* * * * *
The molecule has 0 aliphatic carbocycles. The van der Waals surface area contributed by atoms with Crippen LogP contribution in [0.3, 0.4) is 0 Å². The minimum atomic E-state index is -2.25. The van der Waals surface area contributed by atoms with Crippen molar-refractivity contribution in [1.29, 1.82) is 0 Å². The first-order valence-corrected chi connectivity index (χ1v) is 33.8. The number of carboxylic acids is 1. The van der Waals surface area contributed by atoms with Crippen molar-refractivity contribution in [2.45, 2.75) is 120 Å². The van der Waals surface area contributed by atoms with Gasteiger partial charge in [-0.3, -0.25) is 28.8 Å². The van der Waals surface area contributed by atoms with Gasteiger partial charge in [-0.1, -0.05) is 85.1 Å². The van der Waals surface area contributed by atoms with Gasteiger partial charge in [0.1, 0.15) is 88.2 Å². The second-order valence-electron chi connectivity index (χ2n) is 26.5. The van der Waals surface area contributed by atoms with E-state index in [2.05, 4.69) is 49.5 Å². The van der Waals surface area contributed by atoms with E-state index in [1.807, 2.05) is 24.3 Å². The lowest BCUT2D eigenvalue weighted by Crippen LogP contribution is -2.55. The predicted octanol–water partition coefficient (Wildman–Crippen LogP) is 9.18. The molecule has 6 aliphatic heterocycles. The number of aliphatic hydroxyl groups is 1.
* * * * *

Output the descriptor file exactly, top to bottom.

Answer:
The molecule has 0 aliphatic carbocycles. The van der Waals surface area contributed by atoms with Crippen LogP contribution in [0.3, 0.4) is 0 Å². The minimum atomic E-state index is -2.25. The van der Waals surface area contributed by atoms with Crippen molar-refractivity contribution in [1.29, 1.82) is 0 Å². The first-order valence-corrected chi connectivity index (χ1v) is 33.8. The number of carboxylic acids is 1. The van der Waals surface area contributed by atoms with Crippen molar-refractivity contribution in [2.45, 2.75) is 120 Å². The van der Waals surface area contributed by atoms with Gasteiger partial charge in [-0.3, -0.25) is 28.8 Å². The van der Waals surface area contributed by atoms with Gasteiger partial charge in [-0.1, -0.05) is 85.1 Å². The van der Waals surface area contributed by atoms with Gasteiger partial charge in [0.1, 0.15) is 88.2 Å². The second-order valence-electron chi connectivity index (χ2n) is 26.5. The van der Waals surface area contributed by atoms with E-state index in [2.05, 4.69) is 49.5 Å². The van der Waals surface area contributed by atoms with E-state index in [1.807, 2.05) is 24.3 Å². The lowest BCUT2D eigenvalue weighted by Crippen LogP contribution is -2.55. The predicted octanol–water partition coefficient (Wildman–Crippen LogP) is 9.18. The molecule has 6 aliphatic heterocycles. The number of aliphatic hydroxyl groups is 1.